Guests at Brooklyn’s illegal hotels could soon be checking out for good — if Albany has its way.
The state Senate passed a bill last Friday that would close a much-abused loophole that prevented the city from acting against unlicensed hotels if more than half of the tenants in a given building were on short, day-to-day, hotel-style rentals.
It is expected to pass the Assembly as early as this week.
Mayor Bloomberg called the bill necessary to “clear up ambiguities” that have hindered the city’s ability to enforce illegal hotel conversions.
“Illegal hotels [create] fire safety and security hazards and quality-of-life concerns in residential neighborhoods,” said Bloomberg. “The bill provides a clear definition of what constitutes transient and permanent occupancy, which would allow city agencies to issue summonses and initiate other enforcement actions against illegal hotels.”
Williamsburg has been the epicenter for the spread of hotels and hostels in recent years, which has coincided with the neighborhood’s real-estate swoon.
Even before the bill passes in Albany, the Mayor’s Office for Special Enforcement is poised to launch further investigations throughout the neighborhood, sources said. The goal is to locate illegally converted buildings — and the focus is on a condominium on Driggs Avenue that is partially occupied by Hotel Toshi, a boutique transient hotel catering to international travelers.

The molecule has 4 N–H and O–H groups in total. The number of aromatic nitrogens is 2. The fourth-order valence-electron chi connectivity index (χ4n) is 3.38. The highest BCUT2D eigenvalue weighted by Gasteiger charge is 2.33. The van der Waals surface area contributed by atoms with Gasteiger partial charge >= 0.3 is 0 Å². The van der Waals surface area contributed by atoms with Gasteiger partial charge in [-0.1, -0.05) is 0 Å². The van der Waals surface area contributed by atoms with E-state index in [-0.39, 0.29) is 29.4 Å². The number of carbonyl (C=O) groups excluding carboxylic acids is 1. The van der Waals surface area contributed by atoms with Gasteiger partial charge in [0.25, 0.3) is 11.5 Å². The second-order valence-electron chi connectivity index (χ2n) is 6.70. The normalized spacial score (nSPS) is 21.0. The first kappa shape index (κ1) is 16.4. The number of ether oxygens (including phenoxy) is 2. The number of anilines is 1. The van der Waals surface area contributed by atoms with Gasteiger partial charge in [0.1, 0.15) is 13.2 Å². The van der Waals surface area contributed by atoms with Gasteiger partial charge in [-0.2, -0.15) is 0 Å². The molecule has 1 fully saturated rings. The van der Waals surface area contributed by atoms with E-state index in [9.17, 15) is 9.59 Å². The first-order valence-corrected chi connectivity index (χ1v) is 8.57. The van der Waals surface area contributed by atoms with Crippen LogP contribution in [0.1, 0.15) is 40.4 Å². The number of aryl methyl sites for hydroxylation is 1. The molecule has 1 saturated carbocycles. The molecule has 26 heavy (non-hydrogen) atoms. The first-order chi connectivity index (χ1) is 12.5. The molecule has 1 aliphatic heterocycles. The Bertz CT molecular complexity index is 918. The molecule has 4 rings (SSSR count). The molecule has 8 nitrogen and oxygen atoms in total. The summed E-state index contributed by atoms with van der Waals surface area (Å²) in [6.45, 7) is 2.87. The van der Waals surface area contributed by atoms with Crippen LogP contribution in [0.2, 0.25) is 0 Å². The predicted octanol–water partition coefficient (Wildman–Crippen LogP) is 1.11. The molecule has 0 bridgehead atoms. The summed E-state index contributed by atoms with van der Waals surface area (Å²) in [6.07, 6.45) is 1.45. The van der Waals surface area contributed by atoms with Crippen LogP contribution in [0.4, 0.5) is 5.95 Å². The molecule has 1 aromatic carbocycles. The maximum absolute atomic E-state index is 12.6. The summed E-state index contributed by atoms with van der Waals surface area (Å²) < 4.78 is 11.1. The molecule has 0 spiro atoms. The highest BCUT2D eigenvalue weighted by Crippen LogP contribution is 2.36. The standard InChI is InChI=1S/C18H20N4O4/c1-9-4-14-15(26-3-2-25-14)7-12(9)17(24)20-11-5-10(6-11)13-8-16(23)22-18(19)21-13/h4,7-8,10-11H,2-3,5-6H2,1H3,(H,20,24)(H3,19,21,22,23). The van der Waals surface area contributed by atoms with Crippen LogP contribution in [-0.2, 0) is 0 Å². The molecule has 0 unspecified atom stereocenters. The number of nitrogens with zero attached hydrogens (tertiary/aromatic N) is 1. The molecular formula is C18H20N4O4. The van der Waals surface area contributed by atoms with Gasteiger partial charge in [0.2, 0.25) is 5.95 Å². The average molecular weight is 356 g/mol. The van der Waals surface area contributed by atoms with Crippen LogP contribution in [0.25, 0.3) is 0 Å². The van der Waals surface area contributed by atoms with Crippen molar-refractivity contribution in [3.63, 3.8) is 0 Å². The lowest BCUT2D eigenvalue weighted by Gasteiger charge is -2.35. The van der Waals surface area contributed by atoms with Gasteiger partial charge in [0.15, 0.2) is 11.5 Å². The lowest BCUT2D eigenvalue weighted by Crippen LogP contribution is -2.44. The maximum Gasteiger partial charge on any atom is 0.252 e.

In many Williamsburg hotels, landlords have sought out hospitality companies, such as Hotel Toshi, to keep vacant units occupied as they try to stay afloat in a difficult real-estate market.
These hotels have sought to exploit existing law, legislators say, by renting fewer than 50 percent of the units in a building to long-term tenants, while setting aside the remainder as hotel units, which was permitted under prior codes.
The new legislation requires that all units in a residential building be occupied by the permanent tenants unless the building’s certificate of occupancy or its zoning reflects hotel usage. If not, the city can crack down.
Assemblyman Vito Lopez (D–Williamsburg), who helped craft the bill, called the Senate vote “a great victory” and promised to support the legislation to curb the “rapid proliferation” of illegal hotels in his district.
“These illegal hotels are taking away housing from long-time residents of our community, and often pose safety risks to their guests,” said Lopez. “It is our responsibility as legislators to ensure the availability of affordable housing and the safety of all residents and visitors.”
But Hotel Toshi President Robert Chan said that the unintended consequences of the bill’s passage are “pretty severe.”
“If we take away affordable housing for tourists visiting the city, we will take away avenues for tourist dollars spending money,” said Chan. “Once you don’t have an affordable option for middle class tourists to come, it will close of tourism for only the super-rich.”